A SURVEY of Northern Ireland voters has found significant support among nationalists for maintaining the Union.
The YouGov poll has revealed that almost a third of SDLP supporters (28 per cent) would be happy to remain in the UK. And only a minority of their voters (44 per cent) wanted a united Ireland.
Perhaps more surprisingly, still, 16 per cent of those surveyed who were Sinn Fein voters said they too would opt for the Province remaining in the UK.
In all, across the supporters of the five main political parties here, 55 per cent wanted to remain in the UK; 24 per cent supported a united Ireland; the rest either back independence or had no definite opinion.
The poll was commissioned by the Ulster Unionists and Conservative Party as part of joint research to inform their merger talks
UUP leader Sir Reg Empey said: “While all polling must be treated with caution, I thought the figures were very stark and should be a great source of encouragement to unionists because they suggest that if unionism conducts itself in the right way, it could appeal to a much broader base.
“It was not a total surprise to us that there is a significant pro-Union support amongst what is ostensibly a ‘nationalist’ electorate when you refer to the party they feel comfortable with voting for, for other reasons.”
Conservative shadow Northern Ireland Secretary Owen Paterson said: “I think more and more people, post the Belfast Agreement, St Andrews, the Referendum, are interested in issues and especially national issues across the UK.
“The poll confirms there is a demand for what we are currently talking about with the Ulster Unionists, which is national politics, and that people do look more to mainland Britain than perhaps to southern Ireland.”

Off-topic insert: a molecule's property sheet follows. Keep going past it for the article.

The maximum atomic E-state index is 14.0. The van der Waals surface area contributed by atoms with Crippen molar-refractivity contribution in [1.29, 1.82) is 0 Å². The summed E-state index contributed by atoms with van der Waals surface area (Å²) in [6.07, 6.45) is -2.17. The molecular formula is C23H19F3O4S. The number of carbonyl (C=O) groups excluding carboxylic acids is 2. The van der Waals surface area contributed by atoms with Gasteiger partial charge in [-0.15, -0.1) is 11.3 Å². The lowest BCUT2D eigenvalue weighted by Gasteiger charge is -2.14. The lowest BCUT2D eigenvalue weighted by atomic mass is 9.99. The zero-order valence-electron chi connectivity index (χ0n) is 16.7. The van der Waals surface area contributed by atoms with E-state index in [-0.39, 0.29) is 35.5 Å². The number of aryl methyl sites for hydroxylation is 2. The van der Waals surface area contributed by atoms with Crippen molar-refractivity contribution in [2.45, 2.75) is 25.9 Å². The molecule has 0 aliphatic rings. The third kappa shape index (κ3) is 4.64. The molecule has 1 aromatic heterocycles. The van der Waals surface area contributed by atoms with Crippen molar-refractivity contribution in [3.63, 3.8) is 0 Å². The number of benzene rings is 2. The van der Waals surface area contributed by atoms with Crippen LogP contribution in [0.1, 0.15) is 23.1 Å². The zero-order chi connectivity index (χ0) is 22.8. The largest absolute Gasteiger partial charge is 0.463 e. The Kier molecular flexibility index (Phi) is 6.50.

Coincidentally, DUP MLA Nelson McCausland has said “the nationalist community no longer believes in the inevitability of a united Ireland”.
Mr McCausland based his assertion on the findings of a straw poll conducted at the West Belfast Talks Back event held as part of the West Belfast Festival.
“A clear majority did not believe it would happen,” he claimed.
The YouGov polling was done in May of this year. It sampled 876 people.
Respondents (61 per cent) predominantly classed themselves as British.
But 31 per cent of those who replied said they were Irish.
There was a slight leaning towards replies coming from the east of the Province, where there would be more YouGov members.
But YouGov said the survey was “weighted and representative”.
The UUP and Conservatives, while treating all polling with a degree of caution, believe the figures reveal that there is a major body of middle-class Roman Catholics who are pro-Union but who have yet to be provided with a voting option at the polls.
That option would be a party they see as completely non-sectarian, while being unionist in its core values.
One reason for the UUP-Tory talks is the parties share the view that there is large section of the community who feel they are not catered for by local politics.
“The poll seems to say there’s a support out there for the Union that has not been exploited,” said Sir Reg.
“In the past, Gerry Adams set up a Sinn Fein group to reach out to unionists, in the theory that if it could even sway 10 per cent away from the Union. It is clear we should have a counter strategy and the figures show there is a potential for that.”
Sir Reg called the poll a counter to the nationalist belief that a united Ireland was on the way.
But, he noted, unionism had to appeal to those who voted SDLP but were not Irish nationalist in outlook.
The appeal of remaining in the UK was obvious, the UUP leader added. Size and standing, wealth, international influence, a culture of liberty and equality.
Mr McCausland said: “If a question surrounding the inevitability of a united Ireland had been asked at the West Belfast Festival in 1998 or during the Trimble era, I have no doubt whatsoever that the vast majority of those being polled would have voted yes.
“The fact that in a republican heartland like the Falls Road a clear majority of those polled said they did not believe in the inevitability of a United Ireland should provide encouragement to the unionist community.”